18. Angiotensin II

Numerous components of the renin–angiotensin system directly affect the physiology of adipocytes, and genetic animal models have provided a wealth of information about the mechanisms underlying these effects. In general, these studies indicate that angiotensin II in visceral adipose tissue promotes accumulation of energy. For example, transgenic activation of angiotensin in the adipose tissue of mice increases obesity [98], whereas its conditional knockout in adipocytes does not affect either body weight or obesity but reduces inflammation in adipose tissue, raises metabolic activity, improves glucose tolerance, and lowers the predisposition to hypertension associated with obesity [99,100]. It is assumed that elevated levels of angiotensin in adipose tissue are sufficient for an increase in the adipose tissue volume, and that they are necessary for the inflammation associated with obesity as well as for the development of glucose tolerance impairment and hypertension. As for subtype 1 receptor of angiotensin II (AT1R), which may be involved in these phenomena, the following has been reported. Mice lacking AT1R in the whole body are resistant to diet-induced obesity, show smaller adipocytes, and do not show changes in adipocyte differentiation, indicating a possible role of AT1R in the growth of adipocytes, which manifests itself during diet-induced obesity.

19. Apelin

Apelin is considered a cardioprotective factor because it has effects opposite to those of the renin–angiotensin system. Apelin is expressed in several organs, including the hypothalamus, vascular endothelium, heart, lungs, and kidneys, as well as adipose tissue and the gastrointestinal tract. Its receptor APJ is widely expressed in endothelia, smooth muscles, and myocytes. In the systemic circulation, apelin causes NO-dependent vasodilatation, prevents vasoconstriction caused by angiotensin II, and exerts positive ionotropic and cardioprotective effects. Plasma levels of apelin are substantially lower in patients with atrial fibrillation than in healthy subjects. There are data on a higher risk of repeated atrial fibrillation in subjects with a lower level of apelin [101,102]. The level of apelin starts to decline early after AMI. Several days later, its level starts to grow but remains lowered until 24 weeks after AMI. This downregulation does not depend on the degree of ventricular dysfunction and prognosis [103,104]. As a rule, levels of apelin are lower in patients with IHD. In patients with unstable angina pectoris and AMI, levels of apelin are lower than those in patients with stable types of IHD. These levels also inversely correlate with the severity of coronary stenoses [105]. There is a report of a beneficial influence of apelin on reperfusion damage after AMI. There is increased expression and production of apelin in the left ventricle, whereas mRNA levels of apelin in atria are unchanged, while in blood serum, the levels of apelin are lowered, as is the expression of apelin receptor AJP.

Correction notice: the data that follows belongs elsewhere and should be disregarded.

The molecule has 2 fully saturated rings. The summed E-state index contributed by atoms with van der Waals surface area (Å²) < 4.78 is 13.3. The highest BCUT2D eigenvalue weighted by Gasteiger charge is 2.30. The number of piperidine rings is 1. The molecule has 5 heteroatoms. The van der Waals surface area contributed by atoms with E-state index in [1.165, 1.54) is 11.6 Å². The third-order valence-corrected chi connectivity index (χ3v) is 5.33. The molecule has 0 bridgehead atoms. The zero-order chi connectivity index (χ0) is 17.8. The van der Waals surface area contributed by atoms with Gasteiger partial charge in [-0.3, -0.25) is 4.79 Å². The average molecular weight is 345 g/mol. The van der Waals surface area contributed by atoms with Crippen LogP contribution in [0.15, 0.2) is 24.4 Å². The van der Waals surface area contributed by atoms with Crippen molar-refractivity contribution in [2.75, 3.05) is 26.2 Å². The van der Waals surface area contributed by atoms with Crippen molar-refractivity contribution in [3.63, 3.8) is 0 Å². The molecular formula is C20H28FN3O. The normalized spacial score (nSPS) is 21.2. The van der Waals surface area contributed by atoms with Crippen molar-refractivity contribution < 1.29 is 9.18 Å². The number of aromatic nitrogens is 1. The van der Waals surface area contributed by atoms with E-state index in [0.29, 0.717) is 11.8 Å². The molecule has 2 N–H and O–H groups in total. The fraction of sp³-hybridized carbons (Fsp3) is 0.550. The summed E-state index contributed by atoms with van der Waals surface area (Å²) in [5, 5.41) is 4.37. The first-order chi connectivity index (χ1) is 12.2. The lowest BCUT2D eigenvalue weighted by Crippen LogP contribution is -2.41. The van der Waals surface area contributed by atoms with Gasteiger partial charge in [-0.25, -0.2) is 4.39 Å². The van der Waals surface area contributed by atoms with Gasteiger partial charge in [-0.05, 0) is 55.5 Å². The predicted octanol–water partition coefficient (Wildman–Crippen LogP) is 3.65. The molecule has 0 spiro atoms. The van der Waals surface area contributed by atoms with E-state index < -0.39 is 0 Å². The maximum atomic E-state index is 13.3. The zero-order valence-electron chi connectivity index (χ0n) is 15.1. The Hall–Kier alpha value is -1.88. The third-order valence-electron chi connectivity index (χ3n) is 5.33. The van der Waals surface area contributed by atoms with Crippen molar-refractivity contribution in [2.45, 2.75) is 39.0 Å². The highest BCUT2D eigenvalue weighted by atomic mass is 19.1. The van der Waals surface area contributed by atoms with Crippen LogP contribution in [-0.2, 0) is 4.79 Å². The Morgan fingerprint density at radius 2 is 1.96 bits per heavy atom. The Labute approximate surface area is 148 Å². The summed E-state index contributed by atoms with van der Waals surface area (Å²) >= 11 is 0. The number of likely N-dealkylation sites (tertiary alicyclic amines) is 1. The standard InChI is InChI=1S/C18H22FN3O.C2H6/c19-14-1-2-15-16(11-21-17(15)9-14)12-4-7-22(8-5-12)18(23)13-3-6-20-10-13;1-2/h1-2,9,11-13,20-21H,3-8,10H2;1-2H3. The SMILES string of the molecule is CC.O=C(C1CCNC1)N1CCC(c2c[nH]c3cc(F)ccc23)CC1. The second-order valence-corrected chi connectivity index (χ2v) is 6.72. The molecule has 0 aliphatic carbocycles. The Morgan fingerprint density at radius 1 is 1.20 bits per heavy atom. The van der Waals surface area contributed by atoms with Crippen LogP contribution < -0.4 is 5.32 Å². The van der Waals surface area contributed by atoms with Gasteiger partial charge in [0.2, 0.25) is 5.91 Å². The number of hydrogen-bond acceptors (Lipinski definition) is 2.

20. Omentin

Expression of the omentin gene and the omentin serum levels are lower in obese people and inversely correlate with the body mass index, waist circumference, insulin resistance, and IHD. Conversely, there is a positive correlation of omentin with serum adiponectin and HDL cholesterol. Furthermore, omentin increases insulin-induced glucose reuptake and participates in the regulation of insulin sensitivity and, therefore, may exert a protective action against the worsening of insulin resistance. Regarding the influence of omentin on the cardiovascular system, as mentioned above, lower levels of omentin are seen in patients with IHD [106,107]. In case of heart failure, the levels of omentin are significantly lower in people who experienced a greater number of cardiac events in the long term (death, repeated hospitalization) and in patients with more severe symptoms (with New York Heart Association (NYHA) class IV in comparison with NYHA II and III) [108].

21. Monocytic Chemoattractant Protein-1 (MCP-1)

Induction of chemokines is a characteristic feature of the inflammatory response associated with ischemia-reperfusion injury in many tissues. Analysis of biopsies from patients and animal models by hybridization and immunostaining in situ have revealed mRNA and protein expression of MCP1 in an ischemic myocardium. Elevated levels of MCP1 in blood serum have been detected in patients with IHD and were implicated in the risk of myocardial infarction and left ventricle dysfunction [109,110]. Quantitation of MCP1 in the coronary blood of patients with tension-related unstable angina pectoris has shown a link between the levels of MCP1 and the degree of coronary atherosclerosis as evidenced by coronary angiography. In the OPUS-TIMI 16 study, levels of MCP1 above the 75th percentile were associated with a higher risk of death or AMI after 10 months, even after adjustment for the traditional risk factors. Furthermore, according to Lee et al., the levels of circulating MCP1 positively correlate with a greater amount of visceral adipose tissue and IHD with multiple vascular damage [109]. Even though MCP1 is a promising biomarker, further research is needed to determine its clinical value.